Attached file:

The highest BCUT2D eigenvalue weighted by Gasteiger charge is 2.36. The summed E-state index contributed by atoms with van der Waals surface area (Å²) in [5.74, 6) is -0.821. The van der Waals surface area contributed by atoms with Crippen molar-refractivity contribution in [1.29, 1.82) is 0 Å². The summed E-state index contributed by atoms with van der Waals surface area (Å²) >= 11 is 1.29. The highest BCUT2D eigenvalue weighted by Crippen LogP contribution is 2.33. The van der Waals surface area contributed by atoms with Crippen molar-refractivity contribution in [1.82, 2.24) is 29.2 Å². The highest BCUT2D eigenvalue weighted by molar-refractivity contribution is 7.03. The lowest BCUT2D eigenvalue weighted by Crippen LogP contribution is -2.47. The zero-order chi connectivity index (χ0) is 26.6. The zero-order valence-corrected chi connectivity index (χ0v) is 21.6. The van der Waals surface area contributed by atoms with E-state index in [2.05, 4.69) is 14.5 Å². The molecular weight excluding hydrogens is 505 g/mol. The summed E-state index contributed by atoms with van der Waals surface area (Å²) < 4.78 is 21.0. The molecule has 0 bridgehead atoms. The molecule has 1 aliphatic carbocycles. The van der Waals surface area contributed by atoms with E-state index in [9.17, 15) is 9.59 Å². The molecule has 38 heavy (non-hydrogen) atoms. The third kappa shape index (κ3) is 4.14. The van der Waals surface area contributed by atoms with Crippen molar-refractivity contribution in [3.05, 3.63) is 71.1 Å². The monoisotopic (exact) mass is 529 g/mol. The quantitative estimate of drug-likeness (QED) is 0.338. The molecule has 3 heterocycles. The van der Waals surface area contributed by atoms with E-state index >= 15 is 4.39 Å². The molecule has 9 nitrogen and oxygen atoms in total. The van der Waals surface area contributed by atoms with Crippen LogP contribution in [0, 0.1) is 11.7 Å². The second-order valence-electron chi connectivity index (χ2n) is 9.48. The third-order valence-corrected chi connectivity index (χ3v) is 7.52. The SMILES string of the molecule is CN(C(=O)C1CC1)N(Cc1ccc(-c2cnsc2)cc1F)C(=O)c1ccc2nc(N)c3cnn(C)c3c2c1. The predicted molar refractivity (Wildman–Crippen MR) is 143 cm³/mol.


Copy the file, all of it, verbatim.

The highest BCUT2D eigenvalue weighted by Gasteiger charge is 2.36. The summed E-state index contributed by atoms with van der Waals surface area (Å²) in [5.74, 6) is -0.821. The van der Waals surface area contributed by atoms with Crippen molar-refractivity contribution in [1.29, 1.82) is 0 Å². The summed E-state index contributed by atoms with van der Waals surface area (Å²) >= 11 is 1.29. The highest BCUT2D eigenvalue weighted by Crippen LogP contribution is 2.33. The van der Waals surface area contributed by atoms with Crippen molar-refractivity contribution in [1.82, 2.24) is 29.2 Å². The highest BCUT2D eigenvalue weighted by molar-refractivity contribution is 7.03. The lowest BCUT2D eigenvalue weighted by Crippen LogP contribution is -2.47. The zero-order chi connectivity index (χ0) is 26.6. The zero-order valence-corrected chi connectivity index (χ0v) is 21.6. The van der Waals surface area contributed by atoms with E-state index in [2.05, 4.69) is 14.5 Å². The molecular weight excluding hydrogens is 505 g/mol. The summed E-state index contributed by atoms with van der Waals surface area (Å²) < 4.78 is 21.0. The molecule has 0 bridgehead atoms. The molecule has 1 aliphatic carbocycles. The van der Waals surface area contributed by atoms with E-state index in [9.17, 15) is 9.59 Å². The molecule has 38 heavy (non-hydrogen) atoms. The third kappa shape index (κ3) is 4.14. The van der Waals surface area contributed by atoms with Crippen molar-refractivity contribution in [3.05, 3.63) is 71.1 Å². The monoisotopic (exact) mass is 529 g/mol. The quantitative estimate of drug-likeness (QED) is 0.338. The molecule has 3 heterocycles. The van der Waals surface area contributed by atoms with E-state index >= 15 is 4.39 Å². The molecule has 9 nitrogen and oxygen atoms in total. The van der Waals surface area contributed by atoms with Crippen LogP contribution in [0, 0.1) is 11.7 Å². The second-order valence-electron chi connectivity index (χ2n) is 9.48. The third-order valence-corrected chi connectivity index (χ3v) is 7.52. The SMILES string of the molecule is CN(C(=O)C1CC1)N(Cc1ccc(-c2cnsc2)cc1F)C(=O)c1ccc2nc(N)c3cnn(C)c3c2c1. The predicted molar refractivity (Wildman–Crippen MR) is 143 cm³/mol.